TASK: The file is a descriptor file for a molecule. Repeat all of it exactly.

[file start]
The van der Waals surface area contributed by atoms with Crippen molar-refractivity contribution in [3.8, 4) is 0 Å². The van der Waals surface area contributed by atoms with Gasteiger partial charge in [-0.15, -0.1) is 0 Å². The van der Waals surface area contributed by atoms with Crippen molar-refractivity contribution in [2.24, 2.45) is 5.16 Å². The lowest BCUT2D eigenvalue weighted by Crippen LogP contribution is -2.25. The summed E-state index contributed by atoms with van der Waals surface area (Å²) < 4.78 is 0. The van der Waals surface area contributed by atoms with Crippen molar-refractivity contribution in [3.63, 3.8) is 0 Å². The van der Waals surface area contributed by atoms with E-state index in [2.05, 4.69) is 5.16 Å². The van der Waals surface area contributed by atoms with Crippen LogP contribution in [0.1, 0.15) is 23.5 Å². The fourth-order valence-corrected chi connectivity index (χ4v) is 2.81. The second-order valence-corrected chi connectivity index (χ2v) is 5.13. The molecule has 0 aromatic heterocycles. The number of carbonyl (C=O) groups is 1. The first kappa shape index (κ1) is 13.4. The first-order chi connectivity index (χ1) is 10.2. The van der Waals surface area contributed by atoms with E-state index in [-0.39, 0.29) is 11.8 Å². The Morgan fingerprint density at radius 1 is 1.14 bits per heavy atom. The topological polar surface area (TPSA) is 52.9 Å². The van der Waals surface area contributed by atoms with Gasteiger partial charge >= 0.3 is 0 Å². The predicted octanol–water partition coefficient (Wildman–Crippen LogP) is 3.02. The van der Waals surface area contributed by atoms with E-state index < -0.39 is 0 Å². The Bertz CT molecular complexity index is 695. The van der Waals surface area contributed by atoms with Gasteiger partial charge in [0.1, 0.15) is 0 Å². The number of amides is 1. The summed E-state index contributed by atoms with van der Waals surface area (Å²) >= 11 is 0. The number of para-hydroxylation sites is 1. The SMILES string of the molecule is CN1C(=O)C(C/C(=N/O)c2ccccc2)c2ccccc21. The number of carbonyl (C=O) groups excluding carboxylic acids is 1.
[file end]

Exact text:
The van der Waals surface area contributed by atoms with Crippen molar-refractivity contribution in [3.8, 4) is 0 Å². The van der Waals surface area contributed by atoms with Gasteiger partial charge in [-0.15, -0.1) is 0 Å². The van der Waals surface area contributed by atoms with Crippen molar-refractivity contribution in [2.24, 2.45) is 5.16 Å². The lowest BCUT2D eigenvalue weighted by Crippen LogP contribution is -2.25. The summed E-state index contributed by atoms with van der Waals surface area (Å²) < 4.78 is 0. The van der Waals surface area contributed by atoms with Crippen molar-refractivity contribution in [3.63, 3.8) is 0 Å². The van der Waals surface area contributed by atoms with E-state index in [2.05, 4.69) is 5.16 Å². The van der Waals surface area contributed by atoms with Crippen LogP contribution in [0.1, 0.15) is 23.5 Å². The fourth-order valence-corrected chi connectivity index (χ4v) is 2.81. The second-order valence-corrected chi connectivity index (χ2v) is 5.13. The molecule has 0 aromatic heterocycles. The number of carbonyl (C=O) groups is 1. The first kappa shape index (κ1) is 13.4. The first-order chi connectivity index (χ1) is 10.2. The van der Waals surface area contributed by atoms with E-state index in [-0.39, 0.29) is 11.8 Å². The Morgan fingerprint density at radius 1 is 1.14 bits per heavy atom. The topological polar surface area (TPSA) is 52.9 Å². The van der Waals surface area contributed by atoms with Gasteiger partial charge >= 0.3 is 0 Å². The predicted octanol–water partition coefficient (Wildman–Crippen LogP) is 3.02. The van der Waals surface area contributed by atoms with E-state index < -0.39 is 0 Å². The Bertz CT molecular complexity index is 695. The van der Waals surface area contributed by atoms with Gasteiger partial charge in [0.1, 0.15) is 0 Å². The number of amides is 1. The summed E-state index contributed by atoms with van der Waals surface area (Å²) >= 11 is 0. The number of para-hydroxylation sites is 1. The SMILES string of the molecule is CN1C(=O)C(C/C(=N/O)c2ccccc2)c2ccccc21. The number of carbonyl (C=O) groups excluding carboxylic acids is 1.